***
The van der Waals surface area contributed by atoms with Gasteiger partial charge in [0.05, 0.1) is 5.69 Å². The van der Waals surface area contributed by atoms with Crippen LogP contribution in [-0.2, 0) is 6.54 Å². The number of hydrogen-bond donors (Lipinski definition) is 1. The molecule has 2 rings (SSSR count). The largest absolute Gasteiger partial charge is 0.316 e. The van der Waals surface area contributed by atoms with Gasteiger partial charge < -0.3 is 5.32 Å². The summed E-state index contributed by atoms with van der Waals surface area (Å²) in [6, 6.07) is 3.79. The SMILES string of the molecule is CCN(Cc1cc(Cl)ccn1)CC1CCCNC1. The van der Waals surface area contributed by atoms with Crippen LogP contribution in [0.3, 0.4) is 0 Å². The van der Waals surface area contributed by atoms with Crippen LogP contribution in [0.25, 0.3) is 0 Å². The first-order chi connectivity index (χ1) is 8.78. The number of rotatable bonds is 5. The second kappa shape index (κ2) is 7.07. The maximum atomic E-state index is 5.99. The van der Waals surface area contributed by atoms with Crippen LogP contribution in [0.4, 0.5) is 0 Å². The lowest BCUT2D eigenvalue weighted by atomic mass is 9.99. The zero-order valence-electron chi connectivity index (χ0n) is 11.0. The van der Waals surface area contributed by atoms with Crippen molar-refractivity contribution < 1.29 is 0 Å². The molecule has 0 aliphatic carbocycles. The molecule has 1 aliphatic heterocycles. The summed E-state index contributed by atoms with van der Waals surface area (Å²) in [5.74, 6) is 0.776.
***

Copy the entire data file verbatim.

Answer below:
The van der Waals surface area contributed by atoms with Gasteiger partial charge in [0.05, 0.1) is 5.69 Å². The van der Waals surface area contributed by atoms with Crippen LogP contribution in [-0.2, 0) is 6.54 Å². The number of hydrogen-bond donors (Lipinski definition) is 1. The molecule has 2 rings (SSSR count). The largest absolute Gasteiger partial charge is 0.316 e. The van der Waals surface area contributed by atoms with Gasteiger partial charge < -0.3 is 5.32 Å². The summed E-state index contributed by atoms with van der Waals surface area (Å²) in [6, 6.07) is 3.79. The SMILES string of the molecule is CCN(Cc1cc(Cl)ccn1)CC1CCCNC1. The van der Waals surface area contributed by atoms with Crippen LogP contribution in [0.3, 0.4) is 0 Å². The van der Waals surface area contributed by atoms with Crippen LogP contribution in [0.25, 0.3) is 0 Å². The first-order chi connectivity index (χ1) is 8.78. The number of rotatable bonds is 5. The second kappa shape index (κ2) is 7.07. The maximum atomic E-state index is 5.99. The van der Waals surface area contributed by atoms with Crippen LogP contribution in [0.4, 0.5) is 0 Å². The lowest BCUT2D eigenvalue weighted by atomic mass is 9.99. The zero-order valence-electron chi connectivity index (χ0n) is 11.0. The van der Waals surface area contributed by atoms with Crippen molar-refractivity contribution < 1.29 is 0 Å². The molecule has 0 aliphatic carbocycles. The molecule has 1 aliphatic heterocycles. The summed E-state index contributed by atoms with van der Waals surface area (Å²) in [5.74, 6) is 0.776.